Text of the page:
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Judge Denies Bond For Suspect In Barbershop Shooting

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Rene Rojas  (Source: Miami-Dade Corrections)

Rene Rojas (Source: Miami-Dade Corrections)

David-Sutta-600x450 David Sutta
David Sutta joined the CBS4 news team in April of 2007. As S...
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South Florida Crime

MIAMI (CBS4) – A West Miami neighborhood comes together to remember the barber fatally shot by his co-worker while on the job Saturday.

All day long, friends and family, and even strangers, of 26-year-old Erick Ibarra remembered him with flowers at the currently closed Fast Cuts barbershop where he worked to help support his family in Nicaragua.

Rene Rojas Tellez, 35, is accused of killing Ibarra after a dispute broke out between him and his co-worker at the barbershop located at 10002 West Flagler Street around 5:20 p.m. Saturday.

According to the arrest report, Tellez had worked at the shop for eight days and had been arguing with Ibarra all week. Tellez told police that he went home Friday, loaded his gun, and plotted to kill Ibarra.

Reports read that on Saturday afternoon, Ibarra sprayed water on Tellez as he was cutting a customer’s hair. After the client left, Tellez confronted Ibarra in the lunch room, pulled out a gun, and said, “You have disrespected me and you do not disrespect a man.” Tellez then fired his gun at the victim, according to police.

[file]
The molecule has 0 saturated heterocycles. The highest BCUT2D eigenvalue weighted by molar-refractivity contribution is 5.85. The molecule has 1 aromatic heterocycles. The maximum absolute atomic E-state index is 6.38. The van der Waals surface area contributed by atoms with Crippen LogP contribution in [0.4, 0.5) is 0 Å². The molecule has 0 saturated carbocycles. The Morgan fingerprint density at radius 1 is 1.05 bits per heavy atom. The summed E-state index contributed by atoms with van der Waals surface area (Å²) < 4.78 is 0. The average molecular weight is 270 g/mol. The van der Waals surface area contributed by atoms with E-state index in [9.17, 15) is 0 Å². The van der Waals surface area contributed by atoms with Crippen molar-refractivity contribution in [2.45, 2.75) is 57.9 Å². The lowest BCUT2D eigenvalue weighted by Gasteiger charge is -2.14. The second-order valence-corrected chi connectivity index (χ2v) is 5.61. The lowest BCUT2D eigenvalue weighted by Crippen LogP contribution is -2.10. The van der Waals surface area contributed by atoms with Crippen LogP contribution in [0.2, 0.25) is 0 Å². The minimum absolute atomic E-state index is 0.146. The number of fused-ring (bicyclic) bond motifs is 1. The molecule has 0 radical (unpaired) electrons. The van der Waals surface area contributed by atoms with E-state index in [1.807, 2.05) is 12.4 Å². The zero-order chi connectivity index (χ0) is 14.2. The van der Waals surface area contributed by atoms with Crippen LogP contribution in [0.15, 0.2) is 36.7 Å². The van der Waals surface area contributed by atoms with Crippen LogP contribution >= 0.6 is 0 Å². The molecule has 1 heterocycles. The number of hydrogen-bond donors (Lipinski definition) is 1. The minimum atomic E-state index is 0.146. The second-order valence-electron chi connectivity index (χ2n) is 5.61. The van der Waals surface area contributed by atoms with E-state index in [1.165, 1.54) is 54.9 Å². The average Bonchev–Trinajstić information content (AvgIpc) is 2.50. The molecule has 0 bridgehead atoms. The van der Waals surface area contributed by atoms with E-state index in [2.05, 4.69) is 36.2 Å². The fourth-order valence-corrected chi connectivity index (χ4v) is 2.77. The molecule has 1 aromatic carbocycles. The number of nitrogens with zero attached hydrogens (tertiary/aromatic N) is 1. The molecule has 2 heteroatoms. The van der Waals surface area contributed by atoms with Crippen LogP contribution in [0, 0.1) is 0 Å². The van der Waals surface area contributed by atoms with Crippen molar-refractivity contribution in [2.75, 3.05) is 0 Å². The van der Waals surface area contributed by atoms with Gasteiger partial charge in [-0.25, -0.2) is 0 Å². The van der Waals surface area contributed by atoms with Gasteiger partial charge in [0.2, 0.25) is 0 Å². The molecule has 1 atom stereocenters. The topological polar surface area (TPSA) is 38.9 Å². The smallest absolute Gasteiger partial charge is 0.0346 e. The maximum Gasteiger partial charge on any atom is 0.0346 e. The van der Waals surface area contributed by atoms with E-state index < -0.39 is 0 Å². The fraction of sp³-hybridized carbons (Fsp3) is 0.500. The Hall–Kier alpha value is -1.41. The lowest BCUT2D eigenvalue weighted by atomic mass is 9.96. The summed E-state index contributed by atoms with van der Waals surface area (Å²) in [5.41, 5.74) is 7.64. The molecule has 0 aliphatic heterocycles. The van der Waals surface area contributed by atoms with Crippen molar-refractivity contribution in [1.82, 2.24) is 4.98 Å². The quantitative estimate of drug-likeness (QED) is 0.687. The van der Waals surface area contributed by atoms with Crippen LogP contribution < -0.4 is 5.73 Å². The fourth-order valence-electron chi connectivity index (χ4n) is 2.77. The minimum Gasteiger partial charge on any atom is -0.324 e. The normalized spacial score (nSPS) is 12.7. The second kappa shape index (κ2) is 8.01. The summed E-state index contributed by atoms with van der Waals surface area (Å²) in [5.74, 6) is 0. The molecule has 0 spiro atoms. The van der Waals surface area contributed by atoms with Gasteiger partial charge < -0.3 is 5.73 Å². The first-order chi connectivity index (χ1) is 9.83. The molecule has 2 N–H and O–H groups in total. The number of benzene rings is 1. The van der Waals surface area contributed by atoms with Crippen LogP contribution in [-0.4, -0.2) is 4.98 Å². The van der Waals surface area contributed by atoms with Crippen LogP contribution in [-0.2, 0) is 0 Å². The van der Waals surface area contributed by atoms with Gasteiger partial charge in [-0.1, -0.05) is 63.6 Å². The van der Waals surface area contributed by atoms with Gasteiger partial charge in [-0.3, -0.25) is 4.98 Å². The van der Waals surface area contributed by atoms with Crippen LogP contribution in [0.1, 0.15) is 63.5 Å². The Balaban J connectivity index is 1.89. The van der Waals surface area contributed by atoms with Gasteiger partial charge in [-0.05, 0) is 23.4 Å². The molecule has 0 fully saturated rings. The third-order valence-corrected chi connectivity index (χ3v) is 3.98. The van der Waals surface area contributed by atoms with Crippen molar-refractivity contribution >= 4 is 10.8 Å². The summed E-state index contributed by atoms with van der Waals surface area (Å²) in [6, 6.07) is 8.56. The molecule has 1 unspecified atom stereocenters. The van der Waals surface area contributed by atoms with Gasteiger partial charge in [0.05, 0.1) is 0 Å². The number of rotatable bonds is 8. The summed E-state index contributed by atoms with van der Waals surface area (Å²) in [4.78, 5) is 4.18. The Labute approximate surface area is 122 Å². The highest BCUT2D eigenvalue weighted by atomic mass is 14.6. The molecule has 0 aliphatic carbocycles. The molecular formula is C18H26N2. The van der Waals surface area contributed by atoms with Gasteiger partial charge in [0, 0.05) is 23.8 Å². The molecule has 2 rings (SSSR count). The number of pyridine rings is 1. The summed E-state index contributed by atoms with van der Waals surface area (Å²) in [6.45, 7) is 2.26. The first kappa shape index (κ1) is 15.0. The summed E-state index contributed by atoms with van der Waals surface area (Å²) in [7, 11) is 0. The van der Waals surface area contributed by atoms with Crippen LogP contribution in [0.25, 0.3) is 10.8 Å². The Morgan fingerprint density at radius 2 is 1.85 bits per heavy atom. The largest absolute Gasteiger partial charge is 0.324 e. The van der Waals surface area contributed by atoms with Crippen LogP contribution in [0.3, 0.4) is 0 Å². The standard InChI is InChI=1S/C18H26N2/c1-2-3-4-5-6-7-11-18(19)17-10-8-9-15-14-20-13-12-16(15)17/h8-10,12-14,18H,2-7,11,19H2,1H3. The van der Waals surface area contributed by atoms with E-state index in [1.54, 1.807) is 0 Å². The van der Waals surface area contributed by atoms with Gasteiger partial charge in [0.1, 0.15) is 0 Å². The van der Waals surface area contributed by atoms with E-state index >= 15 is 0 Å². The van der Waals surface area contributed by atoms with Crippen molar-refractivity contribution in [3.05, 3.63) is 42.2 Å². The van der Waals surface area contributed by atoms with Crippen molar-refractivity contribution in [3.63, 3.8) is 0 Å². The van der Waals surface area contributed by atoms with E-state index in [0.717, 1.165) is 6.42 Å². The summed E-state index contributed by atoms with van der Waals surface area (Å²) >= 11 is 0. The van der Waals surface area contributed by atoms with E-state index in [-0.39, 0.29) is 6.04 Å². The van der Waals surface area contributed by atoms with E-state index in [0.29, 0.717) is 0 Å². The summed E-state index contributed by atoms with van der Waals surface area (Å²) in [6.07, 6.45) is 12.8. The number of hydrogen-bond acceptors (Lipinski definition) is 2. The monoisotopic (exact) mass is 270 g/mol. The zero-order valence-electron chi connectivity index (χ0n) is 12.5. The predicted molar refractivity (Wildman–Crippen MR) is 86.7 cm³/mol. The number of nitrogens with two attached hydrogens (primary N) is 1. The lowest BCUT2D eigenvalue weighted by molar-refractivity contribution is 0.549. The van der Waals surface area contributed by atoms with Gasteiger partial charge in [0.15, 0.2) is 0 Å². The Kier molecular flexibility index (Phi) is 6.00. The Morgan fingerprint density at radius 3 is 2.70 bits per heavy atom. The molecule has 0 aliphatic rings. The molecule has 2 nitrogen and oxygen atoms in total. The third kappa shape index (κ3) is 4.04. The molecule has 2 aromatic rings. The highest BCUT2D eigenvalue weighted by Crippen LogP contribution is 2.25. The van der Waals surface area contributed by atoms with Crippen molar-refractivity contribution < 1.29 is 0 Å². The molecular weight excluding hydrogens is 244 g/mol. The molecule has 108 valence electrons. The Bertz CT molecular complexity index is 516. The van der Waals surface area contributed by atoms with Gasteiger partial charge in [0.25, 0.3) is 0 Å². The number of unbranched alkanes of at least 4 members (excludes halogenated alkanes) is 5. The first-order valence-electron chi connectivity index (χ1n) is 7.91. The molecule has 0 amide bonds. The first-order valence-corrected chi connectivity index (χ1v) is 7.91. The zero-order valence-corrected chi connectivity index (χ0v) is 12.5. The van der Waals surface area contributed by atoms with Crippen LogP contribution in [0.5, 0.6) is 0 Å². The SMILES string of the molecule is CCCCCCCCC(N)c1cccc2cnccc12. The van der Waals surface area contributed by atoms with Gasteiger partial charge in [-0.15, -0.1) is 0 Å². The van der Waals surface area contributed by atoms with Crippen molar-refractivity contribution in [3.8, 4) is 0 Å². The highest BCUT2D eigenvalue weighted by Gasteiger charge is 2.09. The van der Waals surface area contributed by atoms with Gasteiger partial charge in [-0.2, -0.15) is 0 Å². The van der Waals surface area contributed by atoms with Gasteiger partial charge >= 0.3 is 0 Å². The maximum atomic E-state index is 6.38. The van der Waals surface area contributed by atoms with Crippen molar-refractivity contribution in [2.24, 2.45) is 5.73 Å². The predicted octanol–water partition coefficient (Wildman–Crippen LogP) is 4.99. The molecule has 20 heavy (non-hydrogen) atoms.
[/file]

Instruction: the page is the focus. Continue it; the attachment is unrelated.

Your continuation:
After Ibarra was shot, witnesses heard Tellez tell him, “You have ruined a good man’s life.” He then dialed 9-1-1 and reportedly told the operator that he had shot someone.

Tellez was charged with first-degree murder with a firearm. He stood silent in court Monday as the judge ordered him to be held without bond.

Yamilet Lopez says she knew Tellez and that he seemed to get along fine with other employees.

“He’s not the type of guy that’s aggressive to come out and just shoot someone for no reason. He’s actually a very calm person,” Lopez said.

Employees at the barbershop were shocked by what occurred Saturday.

“He was a really friendly guy, always laughing, [and] always having a good time,” said Ibarra’s friend Ariel Guzman.

Juan Alvarez, a customer of Fast Cuts, said that Ibarra “would always tell stories. [He was] very humble. He would never get into any arguments with people. I don’t understand what happened here.”

This tragedy is bringing the community together. A neighborhood cafeteria is trying to collect the money to send Ibarra’s body back to his native Nicaragua. Also, a Facebook page was created to help solicit contributions.

“In worst times, times like this, all communities come together,” said fellow-Nicaraguan Vicente Icauerre. “Regardless of where they are from, we are human beings and we are here.”

The Nicaraguan consulate is getting involved to hopefully make the request of bringing Ibarra’s body back to Nicaragua come true.

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